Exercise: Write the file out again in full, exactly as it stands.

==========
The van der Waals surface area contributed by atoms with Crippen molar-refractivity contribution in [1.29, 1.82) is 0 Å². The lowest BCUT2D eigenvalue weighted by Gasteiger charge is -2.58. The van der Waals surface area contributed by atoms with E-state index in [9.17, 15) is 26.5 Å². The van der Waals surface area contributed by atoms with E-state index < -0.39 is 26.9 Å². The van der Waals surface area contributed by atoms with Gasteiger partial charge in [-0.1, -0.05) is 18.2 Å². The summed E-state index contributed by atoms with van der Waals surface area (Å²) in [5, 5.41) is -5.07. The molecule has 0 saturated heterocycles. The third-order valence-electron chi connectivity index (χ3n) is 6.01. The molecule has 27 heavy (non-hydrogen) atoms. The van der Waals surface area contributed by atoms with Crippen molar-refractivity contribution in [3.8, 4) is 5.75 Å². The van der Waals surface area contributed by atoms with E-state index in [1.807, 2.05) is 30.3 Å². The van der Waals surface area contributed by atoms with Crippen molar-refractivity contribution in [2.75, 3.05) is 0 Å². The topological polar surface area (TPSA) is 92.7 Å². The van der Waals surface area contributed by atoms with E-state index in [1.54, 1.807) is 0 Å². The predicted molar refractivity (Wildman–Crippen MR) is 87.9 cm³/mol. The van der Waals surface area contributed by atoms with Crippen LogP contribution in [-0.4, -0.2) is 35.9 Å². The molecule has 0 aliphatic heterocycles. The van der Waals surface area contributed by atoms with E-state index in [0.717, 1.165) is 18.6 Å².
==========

The van der Waals surface area contributed by atoms with Crippen molar-refractivity contribution in [1.29, 1.82) is 0 Å². The lowest BCUT2D eigenvalue weighted by Gasteiger charge is -2.58. The van der Waals surface area contributed by atoms with E-state index in [9.17, 15) is 26.5 Å². The van der Waals surface area contributed by atoms with E-state index < -0.39 is 26.9 Å². The van der Waals surface area contributed by atoms with Gasteiger partial charge in [-0.1, -0.05) is 18.2 Å². The summed E-state index contributed by atoms with van der Waals surface area (Å²) in [5, 5.41) is -5.07. The molecule has 0 saturated heterocycles. The third-order valence-electron chi connectivity index (χ3n) is 6.01. The molecule has 27 heavy (non-hydrogen) atoms. The van der Waals surface area contributed by atoms with Crippen molar-refractivity contribution in [3.8, 4) is 5.75 Å². The van der Waals surface area contributed by atoms with E-state index in [1.807, 2.05) is 30.3 Å². The van der Waals surface area contributed by atoms with Crippen molar-refractivity contribution in [2.75, 3.05) is 0 Å². The topological polar surface area (TPSA) is 92.7 Å². The van der Waals surface area contributed by atoms with E-state index in [1.54, 1.807) is 0 Å². The predicted molar refractivity (Wildman–Crippen MR) is 87.9 cm³/mol. The van der Waals surface area contributed by atoms with Crippen LogP contribution in [-0.4, -0.2) is 35.9 Å². The molecule has 0 aliphatic heterocycles. The van der Waals surface area contributed by atoms with E-state index in [0.717, 1.165) is 18.6 Å².